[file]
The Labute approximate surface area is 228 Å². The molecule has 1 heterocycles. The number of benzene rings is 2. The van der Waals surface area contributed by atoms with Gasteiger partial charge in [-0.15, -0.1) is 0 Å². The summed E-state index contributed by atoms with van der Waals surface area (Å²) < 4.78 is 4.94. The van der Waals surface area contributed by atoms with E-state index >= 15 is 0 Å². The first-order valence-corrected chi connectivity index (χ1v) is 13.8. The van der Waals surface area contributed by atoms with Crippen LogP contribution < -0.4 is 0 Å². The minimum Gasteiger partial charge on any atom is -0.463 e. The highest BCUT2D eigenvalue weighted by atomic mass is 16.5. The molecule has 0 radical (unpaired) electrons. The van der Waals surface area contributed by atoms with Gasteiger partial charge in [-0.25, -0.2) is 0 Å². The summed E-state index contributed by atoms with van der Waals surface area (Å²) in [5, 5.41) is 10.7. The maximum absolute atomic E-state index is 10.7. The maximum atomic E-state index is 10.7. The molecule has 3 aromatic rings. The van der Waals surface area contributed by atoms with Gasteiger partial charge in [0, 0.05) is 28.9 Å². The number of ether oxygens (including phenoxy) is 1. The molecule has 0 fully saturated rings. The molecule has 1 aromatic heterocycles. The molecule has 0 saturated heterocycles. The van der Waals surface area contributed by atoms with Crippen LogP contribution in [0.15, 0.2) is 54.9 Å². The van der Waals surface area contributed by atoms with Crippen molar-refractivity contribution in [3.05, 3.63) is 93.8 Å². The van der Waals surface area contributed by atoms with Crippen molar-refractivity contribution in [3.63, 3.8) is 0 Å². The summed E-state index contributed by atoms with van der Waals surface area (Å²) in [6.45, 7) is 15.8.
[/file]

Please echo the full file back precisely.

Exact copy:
The Labute approximate surface area is 228 Å². The molecule has 1 heterocycles. The number of benzene rings is 2. The van der Waals surface area contributed by atoms with Gasteiger partial charge in [-0.15, -0.1) is 0 Å². The summed E-state index contributed by atoms with van der Waals surface area (Å²) < 4.78 is 4.94. The van der Waals surface area contributed by atoms with E-state index >= 15 is 0 Å². The first-order valence-corrected chi connectivity index (χ1v) is 13.8. The van der Waals surface area contributed by atoms with Crippen LogP contribution < -0.4 is 0 Å². The minimum Gasteiger partial charge on any atom is -0.463 e. The highest BCUT2D eigenvalue weighted by atomic mass is 16.5. The molecule has 0 radical (unpaired) electrons. The van der Waals surface area contributed by atoms with Gasteiger partial charge in [-0.25, -0.2) is 0 Å². The summed E-state index contributed by atoms with van der Waals surface area (Å²) in [5, 5.41) is 10.7. The maximum absolute atomic E-state index is 10.7. The maximum atomic E-state index is 10.7. The molecule has 3 aromatic rings. The van der Waals surface area contributed by atoms with Gasteiger partial charge in [0, 0.05) is 28.9 Å². The number of ether oxygens (including phenoxy) is 1. The molecule has 0 fully saturated rings. The molecule has 1 aromatic heterocycles. The molecule has 0 saturated heterocycles. The van der Waals surface area contributed by atoms with Crippen LogP contribution in [0.15, 0.2) is 54.9 Å². The van der Waals surface area contributed by atoms with Crippen molar-refractivity contribution in [3.05, 3.63) is 93.8 Å². The van der Waals surface area contributed by atoms with Crippen molar-refractivity contribution in [3.63, 3.8) is 0 Å². The summed E-state index contributed by atoms with van der Waals surface area (Å²) in [6.45, 7) is 15.8.